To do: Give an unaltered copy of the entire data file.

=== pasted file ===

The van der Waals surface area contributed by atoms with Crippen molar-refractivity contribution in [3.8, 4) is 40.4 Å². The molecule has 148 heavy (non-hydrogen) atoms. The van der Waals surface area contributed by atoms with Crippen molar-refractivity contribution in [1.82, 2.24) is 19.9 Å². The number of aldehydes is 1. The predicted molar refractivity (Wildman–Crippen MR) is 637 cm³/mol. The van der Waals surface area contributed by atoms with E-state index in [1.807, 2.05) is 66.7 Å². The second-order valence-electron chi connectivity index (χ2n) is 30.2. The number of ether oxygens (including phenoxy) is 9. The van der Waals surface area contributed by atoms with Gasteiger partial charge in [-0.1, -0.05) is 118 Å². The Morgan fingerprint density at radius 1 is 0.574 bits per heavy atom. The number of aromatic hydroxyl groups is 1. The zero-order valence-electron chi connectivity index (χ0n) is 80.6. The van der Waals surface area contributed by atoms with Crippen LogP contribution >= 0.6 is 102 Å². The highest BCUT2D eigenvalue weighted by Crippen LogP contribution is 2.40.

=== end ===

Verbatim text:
The van der Waals surface area contributed by atoms with Crippen molar-refractivity contribution in [3.8, 4) is 40.4 Å². The molecule has 148 heavy (non-hydrogen) atoms. The van der Waals surface area contributed by atoms with Crippen molar-refractivity contribution in [1.82, 2.24) is 19.9 Å². The number of aldehydes is 1. The predicted molar refractivity (Wildman–Crippen MR) is 637 cm³/mol. The van der Waals surface area contributed by atoms with E-state index in [1.807, 2.05) is 66.7 Å². The second-order valence-electron chi connectivity index (χ2n) is 30.2. The number of ether oxygens (including phenoxy) is 9. The van der Waals surface area contributed by atoms with Gasteiger partial charge in [-0.1, -0.05) is 118 Å². The Morgan fingerprint density at radius 1 is 0.574 bits per heavy atom. The number of aromatic hydroxyl groups is 1. The zero-order valence-electron chi connectivity index (χ0n) is 80.6. The van der Waals surface area contributed by atoms with Crippen LogP contribution >= 0.6 is 102 Å². The highest BCUT2D eigenvalue weighted by Crippen LogP contribution is 2.40.